Adventure can be the same. As an ice and rock climber I was a slave to performance, consumption of adventure events and achievement for many years. And there is more. Much much more. There are those out there who are ready for the journey to discover the depth that adventure offers. It is a profoundly individual path that has lessons for us alone. Certainly depth and potential spiritual development is a subject that goes hand and hand with the idea of adventure. The Last Jedi , the latest Star Wars movie, deals with the inner adventure in spades, and since it is based on research of the human journey by Joseph Campbell there is validity to the message. And the heroine gets to choose. At every turn, Rey chooses how deep she goes into her adventure. And the adventure, is about her intrinsic experience as much as the extrinsic one. Rey is asked to face terrifying demons inside and out as she steps into the challenge and in so doing, invites us. As viewers of Star Wars, we get to choose how much we get from the movie. We can consume the experience and think nothing more about it, or ask ourselves if we are living our lives as fully as Rey, both internally and externally.

 Rey, and her awakening force.

Rey, and her awakening force.

A rich life is up to us. Do we have the courage to feel? Do we have the courage to face our greatest challenges? Are we brave enough to be the person we were put on this earth to be? Do we have the courage to step into the truth about our lives? Are we willing to navigate adversity or uncertainty and come out changed? Are we willing to embrace the mystical journey to add value to our lives and the lives of those around us?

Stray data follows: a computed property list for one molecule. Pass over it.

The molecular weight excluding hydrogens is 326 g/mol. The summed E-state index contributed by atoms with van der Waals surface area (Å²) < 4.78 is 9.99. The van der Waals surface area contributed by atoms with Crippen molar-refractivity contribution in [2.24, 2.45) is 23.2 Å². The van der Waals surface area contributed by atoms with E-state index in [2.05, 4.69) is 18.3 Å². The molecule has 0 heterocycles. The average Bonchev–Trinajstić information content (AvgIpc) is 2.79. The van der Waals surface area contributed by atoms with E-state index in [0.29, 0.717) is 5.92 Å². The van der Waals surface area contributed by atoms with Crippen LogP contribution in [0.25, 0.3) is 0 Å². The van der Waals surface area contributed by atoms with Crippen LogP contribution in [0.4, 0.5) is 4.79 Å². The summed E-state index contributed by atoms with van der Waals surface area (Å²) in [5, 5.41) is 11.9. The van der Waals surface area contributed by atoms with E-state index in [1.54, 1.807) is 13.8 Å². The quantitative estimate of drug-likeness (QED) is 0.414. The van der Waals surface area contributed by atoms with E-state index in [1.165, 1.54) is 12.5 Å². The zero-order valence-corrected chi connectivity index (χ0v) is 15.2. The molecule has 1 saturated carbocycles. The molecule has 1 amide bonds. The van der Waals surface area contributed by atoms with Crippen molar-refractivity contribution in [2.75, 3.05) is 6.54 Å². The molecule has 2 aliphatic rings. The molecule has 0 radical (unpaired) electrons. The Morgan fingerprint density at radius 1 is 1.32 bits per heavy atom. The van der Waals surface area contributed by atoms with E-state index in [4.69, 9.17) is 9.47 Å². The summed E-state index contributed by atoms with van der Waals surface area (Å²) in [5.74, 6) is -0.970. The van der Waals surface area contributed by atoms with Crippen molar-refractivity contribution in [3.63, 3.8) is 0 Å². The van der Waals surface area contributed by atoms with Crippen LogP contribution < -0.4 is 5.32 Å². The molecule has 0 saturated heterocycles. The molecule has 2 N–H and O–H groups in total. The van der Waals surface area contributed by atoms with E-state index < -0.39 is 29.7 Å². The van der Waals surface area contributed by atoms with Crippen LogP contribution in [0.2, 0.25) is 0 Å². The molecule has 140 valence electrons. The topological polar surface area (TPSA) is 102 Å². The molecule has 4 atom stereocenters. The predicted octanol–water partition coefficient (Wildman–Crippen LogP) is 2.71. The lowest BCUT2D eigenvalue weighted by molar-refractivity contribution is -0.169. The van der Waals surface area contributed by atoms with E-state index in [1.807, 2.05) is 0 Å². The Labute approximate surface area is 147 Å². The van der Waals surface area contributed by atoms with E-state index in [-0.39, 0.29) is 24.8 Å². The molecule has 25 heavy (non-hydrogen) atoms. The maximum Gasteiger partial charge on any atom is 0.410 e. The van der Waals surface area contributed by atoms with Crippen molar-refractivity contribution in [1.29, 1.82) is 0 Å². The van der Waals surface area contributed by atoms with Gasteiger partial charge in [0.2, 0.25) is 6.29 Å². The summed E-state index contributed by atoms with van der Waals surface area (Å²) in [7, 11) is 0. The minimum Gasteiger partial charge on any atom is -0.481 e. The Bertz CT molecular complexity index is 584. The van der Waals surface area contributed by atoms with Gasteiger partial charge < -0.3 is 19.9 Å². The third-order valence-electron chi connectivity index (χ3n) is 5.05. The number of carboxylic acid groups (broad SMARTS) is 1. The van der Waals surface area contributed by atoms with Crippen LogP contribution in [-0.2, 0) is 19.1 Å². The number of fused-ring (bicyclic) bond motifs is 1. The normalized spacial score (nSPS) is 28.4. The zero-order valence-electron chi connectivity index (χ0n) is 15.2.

The invitation is always there. It is the journey of a lifetime. . .not something done in a week at Outward Bound, but a practice. Will we watch others, or jump in with both feet and come to know our potential on a life long journey of self discovery?




Christmas 1972

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It was Christmas in Calgary in 1972.   Christmas in our household was usually anticlimactic.  Lots of hype and hard work with little delivery.  Harsh but true.  My mother was brilliant in preparing ice cream bucket loads of treats and goodies for us to eat. This was perhaps her language of love, though I did not understand it at the time.  She was too busy trying to be the perfect mom to be the perfect mom. For me. Months beforehand she would be busy making cookies, fruitcake, perogies, cabbage rolls, and  meatballs, all for the greatest feast of the year.  Christmas Eve dinner.  This dinner was a Ukrainian 12 course affair; the one dinner of the year where we did not try to get food off of each other’s plates.  At that point there was seven of us kids.  Enough said. Eat or be eaten.